been made public in St- Petersburg
concerning the transaction. Elliott
stated the purchase involved more
than twp million dollars. v 4
They Did Nobly for the Public Schools
Wednesday Let the Good
Work Go On
The taxpayers did nobly for ; the
public schools Wednesday. They
passed $2044.26 across Collector
Stripling's counter, and if they. keep
up that lick it will not be- long before
the fund imperatively needed for
schools will be made up.
The school board yet needs $29,
930.74. Shove in the money, citizens.
Let it not be said that' your county
hacUto send its school children home
or pass the hat.
Last night at the armory the reg
ular monthly "meeting of the Woman's
Auxiliary of the American, Legion
was held with the president, Mrs. R.
L. Anderson, presiding. There was
much work to be done and a number'
of plans for future york were per
fected. Among the matters discuss
ed was arrangements for a card party
which will be held in the legion rooms
Friday, November 17th. Ms. J. W.
Dumas was made general chairman
and Mrs. R. L. Anderson was named
chairman of the decoration and ar
rangements committee. The proceeds
of this entertainment will go towards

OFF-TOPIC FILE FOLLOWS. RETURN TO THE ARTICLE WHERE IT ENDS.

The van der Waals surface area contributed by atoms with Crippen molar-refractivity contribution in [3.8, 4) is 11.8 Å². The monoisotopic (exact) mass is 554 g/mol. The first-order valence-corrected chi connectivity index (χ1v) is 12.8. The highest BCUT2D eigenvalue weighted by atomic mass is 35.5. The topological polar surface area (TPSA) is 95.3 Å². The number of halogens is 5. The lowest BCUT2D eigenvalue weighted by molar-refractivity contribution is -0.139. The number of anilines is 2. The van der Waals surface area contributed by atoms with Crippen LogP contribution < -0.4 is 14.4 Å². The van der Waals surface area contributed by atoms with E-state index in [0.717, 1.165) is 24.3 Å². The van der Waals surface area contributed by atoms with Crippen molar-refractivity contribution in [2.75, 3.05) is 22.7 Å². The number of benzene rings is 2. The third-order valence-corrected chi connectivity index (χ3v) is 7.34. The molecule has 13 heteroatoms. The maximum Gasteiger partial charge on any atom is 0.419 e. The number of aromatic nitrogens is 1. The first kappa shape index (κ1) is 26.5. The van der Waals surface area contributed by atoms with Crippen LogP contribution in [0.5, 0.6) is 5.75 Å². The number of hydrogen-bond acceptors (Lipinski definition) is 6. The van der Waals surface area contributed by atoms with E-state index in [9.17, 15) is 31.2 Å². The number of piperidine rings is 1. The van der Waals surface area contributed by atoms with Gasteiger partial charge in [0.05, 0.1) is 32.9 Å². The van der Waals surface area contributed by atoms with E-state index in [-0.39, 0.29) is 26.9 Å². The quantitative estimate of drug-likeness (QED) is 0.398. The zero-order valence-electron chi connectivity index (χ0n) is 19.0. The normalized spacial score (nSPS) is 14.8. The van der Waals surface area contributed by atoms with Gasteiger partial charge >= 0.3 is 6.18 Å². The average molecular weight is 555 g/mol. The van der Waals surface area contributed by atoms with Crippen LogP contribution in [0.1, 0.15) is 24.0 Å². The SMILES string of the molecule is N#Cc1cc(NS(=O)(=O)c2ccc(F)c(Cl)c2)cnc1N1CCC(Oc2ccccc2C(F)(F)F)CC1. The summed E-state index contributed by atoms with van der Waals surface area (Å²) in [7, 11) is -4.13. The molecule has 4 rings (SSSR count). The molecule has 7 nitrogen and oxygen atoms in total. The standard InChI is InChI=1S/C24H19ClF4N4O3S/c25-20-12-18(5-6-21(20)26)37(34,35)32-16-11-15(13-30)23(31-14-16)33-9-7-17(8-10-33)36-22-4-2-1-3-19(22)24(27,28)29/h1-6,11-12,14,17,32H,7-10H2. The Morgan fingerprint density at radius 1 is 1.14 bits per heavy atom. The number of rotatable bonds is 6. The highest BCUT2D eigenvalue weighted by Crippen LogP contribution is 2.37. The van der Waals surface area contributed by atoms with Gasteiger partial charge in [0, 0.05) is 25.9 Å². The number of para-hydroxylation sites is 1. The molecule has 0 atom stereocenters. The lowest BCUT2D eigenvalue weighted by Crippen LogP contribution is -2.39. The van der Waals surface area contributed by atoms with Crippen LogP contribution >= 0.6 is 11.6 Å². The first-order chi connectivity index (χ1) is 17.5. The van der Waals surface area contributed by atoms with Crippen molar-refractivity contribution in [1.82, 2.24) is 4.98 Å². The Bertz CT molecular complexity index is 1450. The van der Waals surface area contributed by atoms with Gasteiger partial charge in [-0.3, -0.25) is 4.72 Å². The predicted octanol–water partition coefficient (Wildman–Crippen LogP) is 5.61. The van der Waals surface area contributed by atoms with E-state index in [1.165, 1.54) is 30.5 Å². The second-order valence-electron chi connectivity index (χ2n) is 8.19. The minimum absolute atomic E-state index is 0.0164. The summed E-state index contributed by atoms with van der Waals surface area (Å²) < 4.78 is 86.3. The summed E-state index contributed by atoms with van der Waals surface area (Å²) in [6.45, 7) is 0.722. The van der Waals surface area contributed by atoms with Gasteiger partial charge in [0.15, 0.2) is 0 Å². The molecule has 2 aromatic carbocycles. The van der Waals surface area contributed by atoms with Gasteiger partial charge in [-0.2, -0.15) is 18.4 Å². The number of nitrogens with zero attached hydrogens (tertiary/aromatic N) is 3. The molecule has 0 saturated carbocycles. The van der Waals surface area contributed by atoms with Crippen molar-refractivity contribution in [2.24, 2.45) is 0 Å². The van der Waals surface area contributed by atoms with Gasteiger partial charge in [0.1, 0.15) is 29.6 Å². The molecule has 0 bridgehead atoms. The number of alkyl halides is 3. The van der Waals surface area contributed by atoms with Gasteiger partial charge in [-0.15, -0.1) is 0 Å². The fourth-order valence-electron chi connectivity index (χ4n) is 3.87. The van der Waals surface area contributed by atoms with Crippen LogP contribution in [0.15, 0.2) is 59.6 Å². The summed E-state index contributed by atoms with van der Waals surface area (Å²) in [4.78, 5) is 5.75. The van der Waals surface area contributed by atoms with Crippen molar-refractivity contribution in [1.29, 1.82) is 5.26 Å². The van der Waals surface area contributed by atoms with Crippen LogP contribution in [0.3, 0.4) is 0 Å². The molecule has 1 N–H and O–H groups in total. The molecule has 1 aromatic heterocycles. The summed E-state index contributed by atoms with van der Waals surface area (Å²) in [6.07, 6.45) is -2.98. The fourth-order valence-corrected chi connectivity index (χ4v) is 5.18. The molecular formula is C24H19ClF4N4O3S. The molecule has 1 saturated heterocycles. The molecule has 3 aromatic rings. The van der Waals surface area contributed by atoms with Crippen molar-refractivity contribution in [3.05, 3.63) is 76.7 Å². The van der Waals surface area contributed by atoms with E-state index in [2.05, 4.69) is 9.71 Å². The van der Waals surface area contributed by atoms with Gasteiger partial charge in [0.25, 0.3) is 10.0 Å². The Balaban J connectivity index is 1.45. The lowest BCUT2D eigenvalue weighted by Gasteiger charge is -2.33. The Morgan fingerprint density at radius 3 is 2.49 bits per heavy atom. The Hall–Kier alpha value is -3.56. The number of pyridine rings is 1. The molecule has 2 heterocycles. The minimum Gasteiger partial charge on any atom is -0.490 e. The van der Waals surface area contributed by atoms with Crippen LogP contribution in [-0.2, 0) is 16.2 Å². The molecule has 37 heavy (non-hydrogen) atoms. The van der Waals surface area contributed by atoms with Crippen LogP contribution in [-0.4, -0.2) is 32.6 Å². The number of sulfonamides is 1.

paying for repapering and painting
the legion rooms, a work which the
ladies have undertaken. The legion
auxiliarv is alwavs working for the
iood and comfort of the members of
the legion and it is hoped that the
rooms will be packed on this occasion.
The heads of committees have made
all their arrangements and they will
do everything possible to make the
party a success and it is hoped that
every person in town who possibly
can will make it a point to attend
and help the good, cause. If you don't
play cards, cornel in later in the aft
ernoon and. have refreshments with
the players. . Call Mrs. Edmund Mar
tin, who has charge of the tables and
reserve one or more for the afternoon
of November 17th. At the meeting
f the legion post last night it was
decided to keep open house on Armis
tice Day", and the Woman's Auxiliary
will serve refreshments all day to the
members m or oui of town who come
to the legion rooms. The - auxiliary
has also taken the serving of the Ro
tary lunches for the month of Noven.
ber. the nroceeds of which will pot as
a Christmas present toi the hospital
at Lake City. At the close of .this